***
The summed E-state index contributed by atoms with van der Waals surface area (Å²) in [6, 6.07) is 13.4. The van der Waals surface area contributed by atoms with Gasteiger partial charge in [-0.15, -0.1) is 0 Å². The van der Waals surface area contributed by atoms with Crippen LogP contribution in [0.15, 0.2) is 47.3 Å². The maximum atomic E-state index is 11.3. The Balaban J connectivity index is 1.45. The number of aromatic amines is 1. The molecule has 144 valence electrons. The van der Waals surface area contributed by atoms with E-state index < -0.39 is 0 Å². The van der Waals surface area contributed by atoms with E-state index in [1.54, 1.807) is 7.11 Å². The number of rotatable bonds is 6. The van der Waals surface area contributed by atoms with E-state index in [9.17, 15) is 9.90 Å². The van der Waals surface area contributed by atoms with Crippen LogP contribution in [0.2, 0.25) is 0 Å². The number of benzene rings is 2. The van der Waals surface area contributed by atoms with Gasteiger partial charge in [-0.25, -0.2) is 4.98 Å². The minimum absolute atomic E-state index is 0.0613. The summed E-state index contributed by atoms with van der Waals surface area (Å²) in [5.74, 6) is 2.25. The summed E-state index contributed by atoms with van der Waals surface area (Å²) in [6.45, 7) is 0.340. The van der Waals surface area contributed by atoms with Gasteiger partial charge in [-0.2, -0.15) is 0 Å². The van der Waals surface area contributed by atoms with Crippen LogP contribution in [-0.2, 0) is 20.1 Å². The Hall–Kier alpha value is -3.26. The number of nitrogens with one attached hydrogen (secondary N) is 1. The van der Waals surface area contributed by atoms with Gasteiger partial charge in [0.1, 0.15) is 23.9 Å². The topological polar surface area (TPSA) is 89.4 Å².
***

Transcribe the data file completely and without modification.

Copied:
The summed E-state index contributed by atoms with van der Waals surface area (Å²) in [6, 6.07) is 13.4. The van der Waals surface area contributed by atoms with Gasteiger partial charge in [-0.15, -0.1) is 0 Å². The van der Waals surface area contributed by atoms with Crippen LogP contribution in [0.15, 0.2) is 47.3 Å². The maximum atomic E-state index is 11.3. The Balaban J connectivity index is 1.45. The number of aromatic amines is 1. The molecule has 144 valence electrons. The van der Waals surface area contributed by atoms with E-state index < -0.39 is 0 Å². The van der Waals surface area contributed by atoms with E-state index in [1.54, 1.807) is 7.11 Å². The number of rotatable bonds is 6. The van der Waals surface area contributed by atoms with E-state index in [9.17, 15) is 9.90 Å². The van der Waals surface area contributed by atoms with Crippen LogP contribution in [0.2, 0.25) is 0 Å². The number of benzene rings is 2. The van der Waals surface area contributed by atoms with Gasteiger partial charge in [-0.25, -0.2) is 4.98 Å². The minimum absolute atomic E-state index is 0.0613. The summed E-state index contributed by atoms with van der Waals surface area (Å²) in [5.74, 6) is 2.25. The summed E-state index contributed by atoms with van der Waals surface area (Å²) in [6.45, 7) is 0.340. The van der Waals surface area contributed by atoms with Gasteiger partial charge in [-0.2, -0.15) is 0 Å². The van der Waals surface area contributed by atoms with Crippen LogP contribution in [-0.2, 0) is 20.1 Å². The Hall–Kier alpha value is -3.26. The number of nitrogens with one attached hydrogen (secondary N) is 1. The van der Waals surface area contributed by atoms with Gasteiger partial charge in [0.1, 0.15) is 23.9 Å². The topological polar surface area (TPSA) is 89.4 Å².